Screenshot from the January 28, 2EUvsDisinfo newsletter.
First Draft is a U.K.- and U.S.-based nonprofit providing research, tools, and training—including essential guides for journalists in multiple languages—to combat the spread of disinformation around the globe. It is also rolling out innovative partnerships directly with major online platforms, such as its 2020 partnership with Spotify to develop anti-disinformation toolkits for podcasters. First Draft’s very well-hyperlinked weekly newsletter provides a short update with new developments in the fight against disinformation over the past week while also collating disinformation news stories and research from around the Internet and the world.
Harvard Kennedy School (HKS) Misinformation Review: For the more academically minded, the Misinformation Review represents a new generation of peer-reviewed publications that focuses on getting relevant information to policymakers quickly. Recent coverage includes COVID-19 conspiracy theories on Chinese social media to meme factory content in Singapore and Malaysia.
Omelas: A private company that collects, curates, and analyzes digital propaganda (primarily social media data) for clients in the defense and diplomacy space, Omelas regularly publishes its own research as well. Its research on topics like COVID-19 information operations in countries such as Iran, Venezuela, and Saudi Arabia as well as Russian state-sponsored Youtube channels has made it into news outlets such as Bloomberg, Newsweek, and Reuters.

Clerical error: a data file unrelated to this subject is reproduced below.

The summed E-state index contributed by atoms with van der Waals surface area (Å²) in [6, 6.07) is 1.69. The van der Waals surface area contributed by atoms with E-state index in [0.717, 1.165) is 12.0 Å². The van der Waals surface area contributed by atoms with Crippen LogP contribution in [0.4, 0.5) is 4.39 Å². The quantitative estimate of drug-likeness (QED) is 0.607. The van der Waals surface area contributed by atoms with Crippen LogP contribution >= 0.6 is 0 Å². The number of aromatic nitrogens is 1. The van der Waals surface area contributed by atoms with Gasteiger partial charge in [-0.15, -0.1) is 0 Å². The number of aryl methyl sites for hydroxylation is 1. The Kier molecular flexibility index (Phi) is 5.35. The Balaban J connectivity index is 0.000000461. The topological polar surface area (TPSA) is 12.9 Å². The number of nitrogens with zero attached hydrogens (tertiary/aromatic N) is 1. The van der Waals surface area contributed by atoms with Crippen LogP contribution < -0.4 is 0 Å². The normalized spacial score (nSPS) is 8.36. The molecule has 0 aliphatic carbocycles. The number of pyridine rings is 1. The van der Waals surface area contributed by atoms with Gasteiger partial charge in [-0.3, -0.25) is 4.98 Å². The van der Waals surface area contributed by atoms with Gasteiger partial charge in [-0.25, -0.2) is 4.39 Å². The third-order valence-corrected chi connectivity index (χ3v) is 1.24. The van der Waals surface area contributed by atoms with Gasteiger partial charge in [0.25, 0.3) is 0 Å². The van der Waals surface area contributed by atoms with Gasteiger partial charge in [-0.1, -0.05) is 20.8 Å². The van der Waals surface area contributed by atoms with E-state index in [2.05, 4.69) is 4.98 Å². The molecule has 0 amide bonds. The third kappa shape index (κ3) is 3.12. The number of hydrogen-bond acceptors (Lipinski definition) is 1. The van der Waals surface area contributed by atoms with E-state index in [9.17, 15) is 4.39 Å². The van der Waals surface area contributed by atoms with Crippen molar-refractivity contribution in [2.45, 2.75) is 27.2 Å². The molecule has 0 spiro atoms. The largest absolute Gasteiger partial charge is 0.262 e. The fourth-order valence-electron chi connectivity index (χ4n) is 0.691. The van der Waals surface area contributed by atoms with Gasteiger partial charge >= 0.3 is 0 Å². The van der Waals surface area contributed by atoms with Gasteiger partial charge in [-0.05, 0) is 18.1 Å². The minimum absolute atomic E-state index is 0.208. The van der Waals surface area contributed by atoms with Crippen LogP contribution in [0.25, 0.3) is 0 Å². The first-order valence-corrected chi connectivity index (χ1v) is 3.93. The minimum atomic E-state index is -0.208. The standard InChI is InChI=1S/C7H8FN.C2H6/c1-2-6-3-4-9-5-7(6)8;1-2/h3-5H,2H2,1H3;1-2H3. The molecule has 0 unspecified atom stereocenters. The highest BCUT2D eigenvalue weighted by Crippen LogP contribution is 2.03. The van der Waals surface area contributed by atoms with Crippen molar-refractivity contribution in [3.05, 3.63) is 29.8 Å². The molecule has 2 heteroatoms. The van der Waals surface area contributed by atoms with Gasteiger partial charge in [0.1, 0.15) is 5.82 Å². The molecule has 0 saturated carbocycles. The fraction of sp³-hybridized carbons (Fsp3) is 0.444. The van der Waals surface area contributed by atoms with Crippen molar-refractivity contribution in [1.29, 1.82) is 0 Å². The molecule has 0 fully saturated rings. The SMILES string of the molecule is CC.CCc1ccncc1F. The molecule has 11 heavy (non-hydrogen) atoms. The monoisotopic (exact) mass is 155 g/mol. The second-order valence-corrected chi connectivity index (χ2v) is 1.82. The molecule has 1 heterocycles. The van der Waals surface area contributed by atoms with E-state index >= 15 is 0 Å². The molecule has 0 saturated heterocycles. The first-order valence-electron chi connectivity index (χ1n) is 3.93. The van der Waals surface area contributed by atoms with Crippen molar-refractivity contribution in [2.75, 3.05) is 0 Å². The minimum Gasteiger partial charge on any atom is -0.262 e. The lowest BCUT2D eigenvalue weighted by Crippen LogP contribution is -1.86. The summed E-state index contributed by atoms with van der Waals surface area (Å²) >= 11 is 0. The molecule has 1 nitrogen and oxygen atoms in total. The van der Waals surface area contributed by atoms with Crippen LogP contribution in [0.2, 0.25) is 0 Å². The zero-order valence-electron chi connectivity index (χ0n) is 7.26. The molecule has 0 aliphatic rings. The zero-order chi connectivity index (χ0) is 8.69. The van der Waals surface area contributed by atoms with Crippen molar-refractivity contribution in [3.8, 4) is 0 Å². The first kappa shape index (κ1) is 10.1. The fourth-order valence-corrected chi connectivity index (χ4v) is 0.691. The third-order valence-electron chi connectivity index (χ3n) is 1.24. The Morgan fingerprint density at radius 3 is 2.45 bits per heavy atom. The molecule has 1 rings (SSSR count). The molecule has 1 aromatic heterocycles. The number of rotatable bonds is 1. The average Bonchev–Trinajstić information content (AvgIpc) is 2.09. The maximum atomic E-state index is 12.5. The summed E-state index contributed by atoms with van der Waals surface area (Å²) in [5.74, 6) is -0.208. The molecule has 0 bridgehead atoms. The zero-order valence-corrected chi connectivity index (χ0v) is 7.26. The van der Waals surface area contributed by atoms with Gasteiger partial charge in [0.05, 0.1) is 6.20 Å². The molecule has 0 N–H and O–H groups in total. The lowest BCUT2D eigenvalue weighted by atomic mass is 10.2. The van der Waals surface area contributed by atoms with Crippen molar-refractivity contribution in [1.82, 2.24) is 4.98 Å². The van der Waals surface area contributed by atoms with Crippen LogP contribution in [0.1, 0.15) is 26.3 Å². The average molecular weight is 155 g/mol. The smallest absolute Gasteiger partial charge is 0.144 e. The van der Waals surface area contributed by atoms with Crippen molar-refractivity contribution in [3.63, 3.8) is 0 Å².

Oxford Internet Institute’s (OII) Global Inventory of Organized Social Media Manipulation publishes an annual report detailing large-scale social media manipulation—by governments, political parties, and private sector actors—in 81 countries (in the recently released 2020 report). Its work in precisely identifying the sources of social manipulation in different countries as well as quantifying social media manipulation outcomes (such the amount of money that ‘cyber troops’ spend on political advertisements, at around $10 million) is world class.
Screenshot from the Industrialized Disinformation: 2020 Global Inventory of Organized Social Media Manipulation report by Samantha Bradshaw, Hannah Bailey, Philip N. Howard.
While the resources above publish information wholly or mostly about disinformation, many other tech websites, blogs, news sites, and resources also write critically important stories that shape our understanding of mis/disinfo around the world. A few recent examples include Rest of the World’s story about religious leaders in Nigeria spreading 5G and COVID-19 conspiracy theories, the Stanford Internet Observatory’s research on the misuse of Wikipedia for political influence, and the Future Tense/Free Speech project’s piece about a Russian influence-peddling operation’s attempt to recruit the author of the story to write for its news site. While the role of misinformation and disinformation in modern society is just beginning to come to light, the resources in this blog post are helping CDA make sense of the new online information landscape that shapes our everyday lives and the lives of those people in the countries where we work.